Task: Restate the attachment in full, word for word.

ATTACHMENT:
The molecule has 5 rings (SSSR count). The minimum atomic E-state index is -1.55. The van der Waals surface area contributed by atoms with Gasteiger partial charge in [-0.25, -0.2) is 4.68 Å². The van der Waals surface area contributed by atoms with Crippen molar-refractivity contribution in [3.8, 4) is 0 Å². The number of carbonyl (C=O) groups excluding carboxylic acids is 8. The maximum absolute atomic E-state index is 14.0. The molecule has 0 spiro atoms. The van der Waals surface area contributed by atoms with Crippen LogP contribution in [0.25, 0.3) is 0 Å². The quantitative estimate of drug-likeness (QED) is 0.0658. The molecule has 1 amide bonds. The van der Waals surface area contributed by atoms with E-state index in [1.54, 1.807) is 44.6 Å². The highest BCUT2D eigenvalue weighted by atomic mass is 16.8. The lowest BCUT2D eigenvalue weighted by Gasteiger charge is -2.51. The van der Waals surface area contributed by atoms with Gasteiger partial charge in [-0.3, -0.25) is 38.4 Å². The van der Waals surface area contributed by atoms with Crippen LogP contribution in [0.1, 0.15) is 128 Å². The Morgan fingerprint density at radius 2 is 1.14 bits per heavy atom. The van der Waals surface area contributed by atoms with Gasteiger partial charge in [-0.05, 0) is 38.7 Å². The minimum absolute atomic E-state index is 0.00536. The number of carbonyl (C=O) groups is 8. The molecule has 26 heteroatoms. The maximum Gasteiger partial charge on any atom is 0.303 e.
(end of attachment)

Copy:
The molecule has 5 rings (SSSR count). The minimum atomic E-state index is -1.55. The van der Waals surface area contributed by atoms with Gasteiger partial charge in [-0.25, -0.2) is 4.68 Å². The van der Waals surface area contributed by atoms with Crippen molar-refractivity contribution in [3.8, 4) is 0 Å². The number of carbonyl (C=O) groups excluding carboxylic acids is 8. The maximum absolute atomic E-state index is 14.0. The molecule has 0 spiro atoms. The van der Waals surface area contributed by atoms with Crippen LogP contribution in [0.25, 0.3) is 0 Å². The quantitative estimate of drug-likeness (QED) is 0.0658. The molecule has 1 amide bonds. The van der Waals surface area contributed by atoms with E-state index in [1.54, 1.807) is 44.6 Å². The highest BCUT2D eigenvalue weighted by atomic mass is 16.8. The lowest BCUT2D eigenvalue weighted by Gasteiger charge is -2.51. The van der Waals surface area contributed by atoms with Gasteiger partial charge in [-0.3, -0.25) is 38.4 Å². The van der Waals surface area contributed by atoms with Crippen LogP contribution in [0.1, 0.15) is 128 Å². The Morgan fingerprint density at radius 2 is 1.14 bits per heavy atom. The van der Waals surface area contributed by atoms with Gasteiger partial charge in [-0.05, 0) is 38.7 Å². The minimum absolute atomic E-state index is 0.00536. The number of carbonyl (C=O) groups is 8. The molecule has 26 heteroatoms. The maximum Gasteiger partial charge on any atom is 0.303 e.